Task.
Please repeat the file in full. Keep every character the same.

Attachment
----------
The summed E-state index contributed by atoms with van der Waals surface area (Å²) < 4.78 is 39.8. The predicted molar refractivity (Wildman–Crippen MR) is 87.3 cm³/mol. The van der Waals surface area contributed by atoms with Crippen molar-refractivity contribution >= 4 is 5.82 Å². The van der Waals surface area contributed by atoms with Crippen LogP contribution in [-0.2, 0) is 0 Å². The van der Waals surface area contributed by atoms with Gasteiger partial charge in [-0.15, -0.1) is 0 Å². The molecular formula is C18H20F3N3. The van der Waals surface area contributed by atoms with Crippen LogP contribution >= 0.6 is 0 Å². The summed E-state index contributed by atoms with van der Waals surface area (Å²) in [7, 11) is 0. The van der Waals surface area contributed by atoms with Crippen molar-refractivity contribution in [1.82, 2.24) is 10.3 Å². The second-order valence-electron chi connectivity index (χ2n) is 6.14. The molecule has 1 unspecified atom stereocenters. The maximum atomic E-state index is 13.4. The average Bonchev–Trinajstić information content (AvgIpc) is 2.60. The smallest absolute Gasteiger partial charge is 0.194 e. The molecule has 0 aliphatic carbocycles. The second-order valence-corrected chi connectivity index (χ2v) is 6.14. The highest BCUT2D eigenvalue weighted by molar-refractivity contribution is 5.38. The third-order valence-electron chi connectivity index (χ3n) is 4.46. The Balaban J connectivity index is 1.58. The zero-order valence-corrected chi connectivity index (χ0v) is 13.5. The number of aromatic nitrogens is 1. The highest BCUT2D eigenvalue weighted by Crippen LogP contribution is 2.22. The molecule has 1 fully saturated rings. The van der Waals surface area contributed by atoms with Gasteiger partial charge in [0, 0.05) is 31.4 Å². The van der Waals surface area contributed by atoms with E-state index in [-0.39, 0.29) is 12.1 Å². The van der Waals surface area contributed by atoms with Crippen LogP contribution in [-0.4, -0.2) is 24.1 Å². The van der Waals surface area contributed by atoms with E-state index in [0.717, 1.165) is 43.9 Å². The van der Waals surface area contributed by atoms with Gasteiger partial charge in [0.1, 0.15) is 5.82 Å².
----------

The summed E-state index contributed by atoms with van der Waals surface area (Å²) < 4.78 is 39.8. The predicted molar refractivity (Wildman–Crippen MR) is 87.3 cm³/mol. The van der Waals surface area contributed by atoms with Crippen molar-refractivity contribution >= 4 is 5.82 Å². The van der Waals surface area contributed by atoms with Crippen LogP contribution in [-0.2, 0) is 0 Å². The van der Waals surface area contributed by atoms with Gasteiger partial charge in [-0.15, -0.1) is 0 Å². The molecular formula is C18H20F3N3. The van der Waals surface area contributed by atoms with Crippen LogP contribution >= 0.6 is 0 Å². The summed E-state index contributed by atoms with van der Waals surface area (Å²) in [7, 11) is 0. The van der Waals surface area contributed by atoms with Crippen molar-refractivity contribution in [1.82, 2.24) is 10.3 Å². The second-order valence-electron chi connectivity index (χ2n) is 6.14. The molecule has 1 unspecified atom stereocenters. The maximum atomic E-state index is 13.4. The average Bonchev–Trinajstić information content (AvgIpc) is 2.60. The smallest absolute Gasteiger partial charge is 0.194 e. The molecule has 0 aliphatic carbocycles. The second-order valence-corrected chi connectivity index (χ2v) is 6.14. The highest BCUT2D eigenvalue weighted by molar-refractivity contribution is 5.38. The third-order valence-electron chi connectivity index (χ3n) is 4.46. The Balaban J connectivity index is 1.58. The zero-order valence-corrected chi connectivity index (χ0v) is 13.5. The number of aromatic nitrogens is 1. The highest BCUT2D eigenvalue weighted by Crippen LogP contribution is 2.22. The molecule has 1 fully saturated rings. The van der Waals surface area contributed by atoms with Gasteiger partial charge in [0, 0.05) is 31.4 Å². The van der Waals surface area contributed by atoms with E-state index in [-0.39, 0.29) is 12.1 Å². The van der Waals surface area contributed by atoms with Crippen LogP contribution in [-0.4, -0.2) is 24.1 Å². The van der Waals surface area contributed by atoms with E-state index in [0.717, 1.165) is 43.9 Å². The van der Waals surface area contributed by atoms with Gasteiger partial charge in [0.1, 0.15) is 5.82 Å².